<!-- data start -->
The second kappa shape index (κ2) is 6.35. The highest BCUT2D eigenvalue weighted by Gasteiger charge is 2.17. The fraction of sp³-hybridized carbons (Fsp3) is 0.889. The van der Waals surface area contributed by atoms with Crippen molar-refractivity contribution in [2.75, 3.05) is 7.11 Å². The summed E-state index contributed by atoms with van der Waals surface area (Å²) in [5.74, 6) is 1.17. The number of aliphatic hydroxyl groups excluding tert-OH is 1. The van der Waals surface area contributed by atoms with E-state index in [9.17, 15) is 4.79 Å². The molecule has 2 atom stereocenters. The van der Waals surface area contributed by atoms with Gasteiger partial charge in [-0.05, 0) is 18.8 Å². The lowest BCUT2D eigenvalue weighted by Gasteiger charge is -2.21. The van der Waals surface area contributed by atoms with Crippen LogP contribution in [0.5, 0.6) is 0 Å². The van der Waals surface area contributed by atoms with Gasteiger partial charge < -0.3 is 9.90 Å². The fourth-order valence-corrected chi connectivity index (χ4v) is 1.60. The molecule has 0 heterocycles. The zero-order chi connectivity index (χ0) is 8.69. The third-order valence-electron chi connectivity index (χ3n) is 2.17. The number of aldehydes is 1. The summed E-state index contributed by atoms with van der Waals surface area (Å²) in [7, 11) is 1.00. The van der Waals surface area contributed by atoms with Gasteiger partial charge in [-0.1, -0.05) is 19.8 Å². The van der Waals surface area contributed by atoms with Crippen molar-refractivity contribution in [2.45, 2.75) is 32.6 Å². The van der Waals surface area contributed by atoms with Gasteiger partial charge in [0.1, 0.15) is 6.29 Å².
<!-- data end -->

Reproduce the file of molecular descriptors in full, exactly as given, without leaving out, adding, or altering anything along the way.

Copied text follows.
The second kappa shape index (κ2) is 6.35. The highest BCUT2D eigenvalue weighted by Gasteiger charge is 2.17. The fraction of sp³-hybridized carbons (Fsp3) is 0.889. The van der Waals surface area contributed by atoms with Crippen molar-refractivity contribution in [2.75, 3.05) is 7.11 Å². The summed E-state index contributed by atoms with van der Waals surface area (Å²) in [5.74, 6) is 1.17. The number of aliphatic hydroxyl groups excluding tert-OH is 1. The van der Waals surface area contributed by atoms with E-state index in [9.17, 15) is 4.79 Å². The molecule has 2 atom stereocenters. The van der Waals surface area contributed by atoms with Gasteiger partial charge in [-0.05, 0) is 18.8 Å². The lowest BCUT2D eigenvalue weighted by Gasteiger charge is -2.21. The van der Waals surface area contributed by atoms with Crippen LogP contribution in [0.5, 0.6) is 0 Å². The van der Waals surface area contributed by atoms with Gasteiger partial charge < -0.3 is 9.90 Å². The fourth-order valence-corrected chi connectivity index (χ4v) is 1.60. The molecule has 0 heterocycles. The zero-order chi connectivity index (χ0) is 8.69. The third-order valence-electron chi connectivity index (χ3n) is 2.17. The number of aldehydes is 1. The summed E-state index contributed by atoms with van der Waals surface area (Å²) in [7, 11) is 1.00. The van der Waals surface area contributed by atoms with Gasteiger partial charge in [-0.1, -0.05) is 19.8 Å². The van der Waals surface area contributed by atoms with Crippen molar-refractivity contribution in [2.45, 2.75) is 32.6 Å². The van der Waals surface area contributed by atoms with Gasteiger partial charge in [0.1, 0.15) is 6.29 Å².